A Reminder: Mandatory Paid Sick Leave Starts July 1, 2015

A hot topic for legislators throughout the United States, last fall California became the second state to require paid sick leave. Effective July 1, 2015, California’s Healthy Workplaces, Healthy Families Act of 2014 provides that all employees working in California for 30 or more days within a year from the commencement of employment are entitled to paid sick leave, which means that temporary and part-time employees may be eligible. Sick leave must either (i) accrue at the rate of no less than one hour for every 30 hours worked, or (ii) total at least three days or 24 hours and be provided in full at the beginning of the year. Although sick leave that accrues may total more than three days per year, employers may limit use to three days or 24 hours per year of employment. Sick leave that accrues must carry over from year to year, but employers may cap accrual to six days or 48 hours. Employees must be entitled to use accrued paid sick days beginning on the 90th day of employment. Employees may use accrued paid sick days for their own health needs, including preventative care, or for the health needs of a broad group of family members, and sick leave may also be used for victims of domestic violence, sexual assault and stalking to attend to related legal matters.

Exempt employees are covered and will accrue and be paid for sick leave based on a 40 hour per week workweek, unless the employee’s work week is less than 40 hours, in which case the employee shall accrue paid sick days based upon that normal workweek. For an hourly employee, the rate of pay for sick leave would be the hourly wage. However, if in the preceding 90 days an employee had different hourly rates, was paid by commission, or was a nonexempt salaried employee, the rate of pay is calculated by dividing the employee’s total wages, not including overtime premium pay, by the employee’s total hours worked in the full pay periods of the prior 90 days of employment.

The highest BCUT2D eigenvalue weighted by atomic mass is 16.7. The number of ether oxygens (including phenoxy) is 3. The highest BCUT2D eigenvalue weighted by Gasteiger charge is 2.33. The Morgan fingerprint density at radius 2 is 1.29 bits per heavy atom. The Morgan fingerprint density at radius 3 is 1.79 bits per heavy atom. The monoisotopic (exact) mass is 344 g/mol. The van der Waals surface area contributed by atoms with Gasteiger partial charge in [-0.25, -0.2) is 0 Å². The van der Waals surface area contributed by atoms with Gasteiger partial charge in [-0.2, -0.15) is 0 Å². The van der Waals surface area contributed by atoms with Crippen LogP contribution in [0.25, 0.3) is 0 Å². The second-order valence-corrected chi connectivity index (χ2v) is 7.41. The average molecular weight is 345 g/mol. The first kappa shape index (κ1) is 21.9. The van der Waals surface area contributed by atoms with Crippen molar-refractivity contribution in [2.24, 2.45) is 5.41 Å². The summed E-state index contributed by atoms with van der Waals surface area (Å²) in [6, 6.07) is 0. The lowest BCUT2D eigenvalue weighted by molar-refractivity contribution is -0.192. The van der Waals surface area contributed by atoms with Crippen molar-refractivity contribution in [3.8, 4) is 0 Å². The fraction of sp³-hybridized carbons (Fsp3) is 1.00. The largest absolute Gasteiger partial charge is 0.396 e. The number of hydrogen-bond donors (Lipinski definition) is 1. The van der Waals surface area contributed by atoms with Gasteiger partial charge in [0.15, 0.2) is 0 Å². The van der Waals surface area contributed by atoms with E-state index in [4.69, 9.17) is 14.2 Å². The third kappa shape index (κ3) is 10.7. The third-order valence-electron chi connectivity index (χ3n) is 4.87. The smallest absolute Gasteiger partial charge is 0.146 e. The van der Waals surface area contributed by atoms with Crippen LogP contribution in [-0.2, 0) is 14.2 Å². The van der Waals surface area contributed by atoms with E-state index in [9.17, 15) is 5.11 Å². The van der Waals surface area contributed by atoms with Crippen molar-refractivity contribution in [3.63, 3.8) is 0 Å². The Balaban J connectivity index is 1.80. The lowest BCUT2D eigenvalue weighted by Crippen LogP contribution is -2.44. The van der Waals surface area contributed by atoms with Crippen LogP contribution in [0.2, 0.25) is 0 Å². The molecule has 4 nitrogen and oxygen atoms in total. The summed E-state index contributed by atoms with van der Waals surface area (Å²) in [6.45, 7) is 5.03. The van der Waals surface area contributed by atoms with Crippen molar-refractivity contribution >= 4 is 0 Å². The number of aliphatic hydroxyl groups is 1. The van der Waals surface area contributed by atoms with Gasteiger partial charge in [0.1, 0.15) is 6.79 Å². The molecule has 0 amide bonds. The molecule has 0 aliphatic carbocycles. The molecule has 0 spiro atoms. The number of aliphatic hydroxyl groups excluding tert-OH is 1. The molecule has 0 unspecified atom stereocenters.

Employers must notify employees of their right to sick leave by posting a notice, and provide written notice on each payday of the amount of paid sick leave available. Employers must keep for at least three years records documenting hours worked, paid sick days accrued and paid sick days used by each employee. Various penalties apply if an employer fails to comply with the requirements of the new law and retaliation against an employee seeking to invoke his or her rights under the law is strictly prohibited.

The Healthy Workplaces, Healthy Families Act of 2014 is a comprehensive, complicated piece of legislation. Compliance with this law will require numerous adjustments by employers. Employers are strongly urged to consult with legal counsel regarding these new laws, and training for those responsible for implementation is highly recommended.

Note: Kelly O. Scott, Esq. is scheduled to present his seminar "Stay Healthy: Avoiding Problems Under the New Sick Leave Law" on Friday, June 5th, at the Luxe Hotel Sunset in Los Angeles. 

This blog is presented under protest by the law firm of Ervin Cohen & Jessup LLP.  It is essentially the random thoughts and opinions of someone who lives in the trenches of the war that often is employment law–he/she may well be a little shell-shocked.  So if you are thinking “woohoo, I just landed some free legal advice that will fix all my problems!”, think again.  This is commentary, people, a sketchy overview of some current legal issue with a dose of humor, but commentary nonetheless; as if Dennis Miller were a lawyer…and still mildly amusing.  No legal advice here; you would have to pay real US currency for that (unless you are my mom, and even then there are limits).  But feel free to contact us with your questions and comments—who knows, we might even answer you.  And if you want to spread this stuff around, feel free to do so, but please keep it in its present form (‘cause you can’t mess with this kind of poetry).  Big news: Copyright 2015.  All rights reserved; yep, all of them.

If you have any questions about this article, contact the writer directly, assuming he or she was brave enough to attach their name to it.  If you have any questions regarding this blog or your life in general, contact Kelly O. Scott, Esq., commander in chief of this blog and Head Honcho (official legal title) of ECJ’s Employment Law Department, at (310) 281-6348.

Tags: HR


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